ARRAY @ The Broad is an ongoing screening series featuring classic and contemporary films curated by filmmaker Ava DuVernay to explore the intersection of art, history and cultural identity. With cinematic images as the centerpiece, this series engages audiences through robust post-screening conversations with a wide spectrum of artists and scholars. These immersive discussions offer an integrated exchange of ideas and insights beyond the screen that enliven many issues addressed by artists in the Broad collection.
Previous editions of our film and dialogue series featured:
- PARIS BLUES (1961) | Directed by Martin Ritt
- ASHES AND EMBERS (1982) | Directed by Haile Gerima
- NOTHING BUT A MAN (1963) | Directed by Michael Roemer
- CLAUDINE (1974) | Directed by John Berry
- COOLEY HIGH (1975) | Directed by Michael Schultz
- BLACK GIRL (1966) | Directed by Ousmane Sembène
- DAUGHTERS OF THE DUST (1991) | Directed by Julie Dash
ABOUT THE BROAD
The Broad is a new contemporary art museum built by philanthropists Eli and Edythe Broad in downtown Los Angeles. Home to the nearly 2,000 works of art including iconic pieces by Andy Warhol, Jeff Koons, Jean-Michel Basquiat, Kara Walker, and Roy Lichtenstein. www.thebroad.org
PAST PROGRAM: 'THE WATERMELON WOMAN' AND 'JEWEL'S CATCH ONE' | Saturday, APRIL 28, 2018 @ 2PM
Merging fictional and non-fictional worlds reflective of the LGBTQ experience, The Broad and ARRAY, founded by filmmaker Ava DuVernay, presents a double feature screening of the cult classic 'The Watermelon Woman' (1996), directed by and starring Cheryl Dunye, and the electric documentary 'Jewel's Catch One' (2016), by woman filmmaker C. Fitz. A conversation with Dunye and Fitz moderated by Justin Simien, 'Dear White People' creator, immediately follow 'The Watermelon Woman' screening.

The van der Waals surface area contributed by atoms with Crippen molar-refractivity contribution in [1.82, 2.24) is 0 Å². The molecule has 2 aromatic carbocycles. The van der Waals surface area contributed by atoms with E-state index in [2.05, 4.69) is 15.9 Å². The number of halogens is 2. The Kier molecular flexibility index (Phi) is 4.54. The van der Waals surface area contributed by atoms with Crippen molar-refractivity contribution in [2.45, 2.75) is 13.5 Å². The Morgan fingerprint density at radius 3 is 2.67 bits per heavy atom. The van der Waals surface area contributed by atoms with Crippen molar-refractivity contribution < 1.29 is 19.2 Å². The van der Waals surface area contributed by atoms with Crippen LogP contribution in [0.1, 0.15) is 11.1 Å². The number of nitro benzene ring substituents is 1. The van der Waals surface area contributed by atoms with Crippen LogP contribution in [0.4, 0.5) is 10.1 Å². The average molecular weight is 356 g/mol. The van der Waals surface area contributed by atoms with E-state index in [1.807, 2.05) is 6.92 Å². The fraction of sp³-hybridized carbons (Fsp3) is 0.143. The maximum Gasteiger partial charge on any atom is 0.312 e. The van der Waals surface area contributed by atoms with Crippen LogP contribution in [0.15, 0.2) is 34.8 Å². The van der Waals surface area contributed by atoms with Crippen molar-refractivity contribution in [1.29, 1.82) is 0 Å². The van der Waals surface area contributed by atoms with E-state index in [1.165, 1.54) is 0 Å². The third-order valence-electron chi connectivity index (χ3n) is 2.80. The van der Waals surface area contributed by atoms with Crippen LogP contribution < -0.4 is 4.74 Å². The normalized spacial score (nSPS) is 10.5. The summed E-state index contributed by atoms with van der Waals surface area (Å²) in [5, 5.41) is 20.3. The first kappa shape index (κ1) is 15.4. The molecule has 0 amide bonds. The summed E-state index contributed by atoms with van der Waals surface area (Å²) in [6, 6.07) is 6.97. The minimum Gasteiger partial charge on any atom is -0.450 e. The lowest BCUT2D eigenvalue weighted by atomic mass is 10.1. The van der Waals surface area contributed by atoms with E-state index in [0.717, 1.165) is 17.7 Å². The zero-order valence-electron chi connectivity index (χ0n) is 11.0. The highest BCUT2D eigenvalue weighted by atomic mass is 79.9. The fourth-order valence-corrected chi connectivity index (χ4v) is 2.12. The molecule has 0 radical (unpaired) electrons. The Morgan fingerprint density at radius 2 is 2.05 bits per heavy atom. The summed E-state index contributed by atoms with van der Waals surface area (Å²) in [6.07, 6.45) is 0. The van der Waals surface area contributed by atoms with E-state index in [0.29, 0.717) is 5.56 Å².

'The Watermelon Woman' is an imaginative romantic comedy about a young woman who meets the girl of her dreams while making a film about an obscure Black actress from the 1930s. 'Jewel's Catch One' explores the legacy of America’s oldest Black-owned disco club as well as the life of businesswoman and activist, Jewel Thais-Williams, who provided safe spaces for LGBTQ, Black and AIDS-impacted communities in Los Angeles for four decades. Both films are unrated and run 90 minutes each.
Tickets to this program include general admission access to The Broad from April 29 - May 5, 2018. Skip the standby line and present your ticket at the main entrance during regular museum hours.
PAST PROGRAM: 'DAUGHTERS OF THE DUST (1991) | Thursday, November 16, 2017 @ 8PM
Recognized as the first feature film by an African-American women with a wide theatrical release in the United States, Julie Dash's DAUGHTERS OF THE DUST follows a multi-generational family on the Sea Islands off of South Carolina. These former West African slaves, who adopted many of their ancestors’ Yoruba traditions, struggle to maintain their cultural heritage and folklore while contemplating a migration to the mainland, even further from their roots. This cult classic filled with lush imagery and poetic dialogue will serve as entry into candid dialogue about cultural identity on and off screen. A conversation with filmmakers Julie Dash and Ava DuVernay to follow immediately after the screening.
Tickets to this program include general admission access to The Broad from November 14-21, 2017. Skip the standby line and present your ticket at the main entrance during regular museum hours. Access does not include the special exhibition Yayoi Kusama: Infinity Mirrors.
PAST PROGRAM: 'BLACK GIRL' (1966) | SATURDAY, MARCH 11, 2017 @ 8PM
Recognized as one of the founding works of African cinema, Ousmane Sembène's BLACK GIRL follows a young Senegalese woman as she journeys to France for work and a life worthy of her. This stirring 1966 classic will serve as entry into candid dialogue about images of black femininity post-colonialism.